Here’s an ex-BBC senior journalist telling you how effective the BBC was at encouraging revolt and uprising especially in 2009….the time when Nazanin Zaghari-Ratcliffe was supposedly involved with BBC Media Action…
The Power of TV News: An Insider’s Perspective on the Launch of BBC Persian TV in the Year of the Iranian Uprising
We were in Tehran to help prepare the launch of a new BBC Persian TV channel. Naturally enough Mr. Kallur said “no,” without actually ever saying “no” to our newsgathering presence in Tehran. All very Iranian.
“Well, of course you’re from MI6. You’re a spy.” … “Pass the pomegranate juice, please.”
The accusation was made to the director of the BBC’s World Service, Nigel Chapman. He and I and the BBC’s senior Persian analyst, Sadegh Saba, were sitting in the headquarters of the Iranian President, Mahmud Ahmadinejad. His head of communications and senior advisor, Mehdi Kallur, didn’t beat about the bush.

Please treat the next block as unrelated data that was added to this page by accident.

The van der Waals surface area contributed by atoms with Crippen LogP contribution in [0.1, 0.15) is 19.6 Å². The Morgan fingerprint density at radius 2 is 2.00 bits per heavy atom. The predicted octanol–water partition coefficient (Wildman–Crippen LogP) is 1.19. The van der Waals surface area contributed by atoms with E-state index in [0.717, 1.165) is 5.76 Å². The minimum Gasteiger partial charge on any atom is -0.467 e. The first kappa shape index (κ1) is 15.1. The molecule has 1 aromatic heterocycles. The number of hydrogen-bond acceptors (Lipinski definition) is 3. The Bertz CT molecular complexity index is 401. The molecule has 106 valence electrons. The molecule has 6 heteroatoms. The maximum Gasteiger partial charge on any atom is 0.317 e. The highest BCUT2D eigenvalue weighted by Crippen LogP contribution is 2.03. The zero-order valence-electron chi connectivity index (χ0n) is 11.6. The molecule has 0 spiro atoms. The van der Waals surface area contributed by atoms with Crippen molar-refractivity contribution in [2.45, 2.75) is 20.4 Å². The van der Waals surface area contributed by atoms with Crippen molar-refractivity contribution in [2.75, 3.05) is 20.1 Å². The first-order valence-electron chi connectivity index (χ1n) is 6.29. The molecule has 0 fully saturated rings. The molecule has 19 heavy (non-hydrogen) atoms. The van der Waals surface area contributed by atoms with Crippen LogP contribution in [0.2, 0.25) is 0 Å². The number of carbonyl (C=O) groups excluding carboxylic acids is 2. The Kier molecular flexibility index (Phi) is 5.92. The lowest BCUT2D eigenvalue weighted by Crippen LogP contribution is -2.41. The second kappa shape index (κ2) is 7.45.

“The West has meddled for decades. We just don’t trust what you’re up to.”
And yet, there were signs of hope. A sea of satellite TV dishes dotted the rooftops. And in nearly every home I went into family and friends were watching the U.S. Voice of America TV, avidly. The chest‐beating chanting of “Death to America,” I also discovered, was nonsense — a carefully choreographed clique drummed up for special occasions. Virtually every Iranian I spoke to really liked America — even loved it. They might not trust it, but they love the culture: California, coast and cars, and what they see in the movies.
On the face of it, though, as Brits, and therefore junior players in this saga, the BBC was seemingly up the Persian Gulf without a paddle. It was the end of 2007. No staff, no reporters in Tehran, and seemingly no audience.
Roll forward 18 months to the uprising of June 2009. “I went to bed in one country, and woke up in another.” The memorable words of (UK) Channel 4 News reporter, Lindsey Hillsum. Hundreds of thousands were out on the streets in Tehran and cities across Iran, disputing the “stolen election.” Joe Klein, reporting the Iranian election in Tehran for Time magazine and CNN, describes it like this: “Anarchy, total chaos, and everyone watching the BBC.”